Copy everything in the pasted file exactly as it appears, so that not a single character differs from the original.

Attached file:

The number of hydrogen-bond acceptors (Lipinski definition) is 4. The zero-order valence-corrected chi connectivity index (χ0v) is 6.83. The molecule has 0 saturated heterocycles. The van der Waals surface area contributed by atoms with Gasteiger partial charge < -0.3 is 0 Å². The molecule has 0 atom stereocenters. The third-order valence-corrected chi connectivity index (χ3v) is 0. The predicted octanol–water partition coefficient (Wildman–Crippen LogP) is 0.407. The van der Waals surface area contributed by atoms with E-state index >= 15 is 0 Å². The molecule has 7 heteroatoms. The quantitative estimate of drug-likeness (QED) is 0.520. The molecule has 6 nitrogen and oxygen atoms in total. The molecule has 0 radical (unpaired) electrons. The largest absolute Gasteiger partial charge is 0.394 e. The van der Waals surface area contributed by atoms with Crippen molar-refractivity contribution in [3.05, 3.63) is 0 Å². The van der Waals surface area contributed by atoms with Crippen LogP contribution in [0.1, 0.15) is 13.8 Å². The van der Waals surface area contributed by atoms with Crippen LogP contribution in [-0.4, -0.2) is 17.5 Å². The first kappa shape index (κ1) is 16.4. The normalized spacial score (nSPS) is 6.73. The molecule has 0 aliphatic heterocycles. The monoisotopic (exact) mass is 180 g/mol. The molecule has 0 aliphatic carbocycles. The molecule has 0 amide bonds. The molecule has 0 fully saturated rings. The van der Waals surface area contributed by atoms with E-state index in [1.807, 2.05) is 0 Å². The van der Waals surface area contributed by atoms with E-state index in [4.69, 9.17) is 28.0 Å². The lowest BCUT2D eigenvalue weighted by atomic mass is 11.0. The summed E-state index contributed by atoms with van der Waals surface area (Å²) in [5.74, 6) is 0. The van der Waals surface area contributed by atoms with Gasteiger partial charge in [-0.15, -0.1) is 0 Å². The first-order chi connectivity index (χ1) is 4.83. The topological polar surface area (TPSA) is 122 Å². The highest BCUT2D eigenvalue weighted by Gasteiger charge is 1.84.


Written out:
The number of hydrogen-bond acceptors (Lipinski definition) is 4. The zero-order valence-corrected chi connectivity index (χ0v) is 6.83. The molecule has 0 saturated heterocycles. The van der Waals surface area contributed by atoms with Gasteiger partial charge < -0.3 is 0 Å². The molecule has 0 atom stereocenters. The third-order valence-corrected chi connectivity index (χ3v) is 0. The predicted octanol–water partition coefficient (Wildman–Crippen LogP) is 0.407. The van der Waals surface area contributed by atoms with E-state index >= 15 is 0 Å². The molecule has 7 heteroatoms. The quantitative estimate of drug-likeness (QED) is 0.520. The molecule has 6 nitrogen and oxygen atoms in total. The molecule has 0 radical (unpaired) electrons. The largest absolute Gasteiger partial charge is 0.394 e. The van der Waals surface area contributed by atoms with Crippen molar-refractivity contribution in [3.05, 3.63) is 0 Å². The van der Waals surface area contributed by atoms with Crippen LogP contribution in [0.1, 0.15) is 13.8 Å². The van der Waals surface area contributed by atoms with Crippen LogP contribution in [-0.4, -0.2) is 17.5 Å². The first kappa shape index (κ1) is 16.4. The normalized spacial score (nSPS) is 6.73. The molecule has 0 aliphatic heterocycles. The monoisotopic (exact) mass is 180 g/mol. The molecule has 0 aliphatic carbocycles. The molecule has 0 amide bonds. The molecule has 0 fully saturated rings. The van der Waals surface area contributed by atoms with E-state index in [1.807, 2.05) is 0 Å². The van der Waals surface area contributed by atoms with E-state index in [4.69, 9.17) is 28.0 Å². The lowest BCUT2D eigenvalue weighted by atomic mass is 11.0. The summed E-state index contributed by atoms with van der Waals surface area (Å²) in [5.74, 6) is 0. The van der Waals surface area contributed by atoms with Gasteiger partial charge in [-0.15, -0.1) is 0 Å². The first-order chi connectivity index (χ1) is 4.83. The topological polar surface area (TPSA) is 122 Å². The highest BCUT2D eigenvalue weighted by Gasteiger charge is 1.84.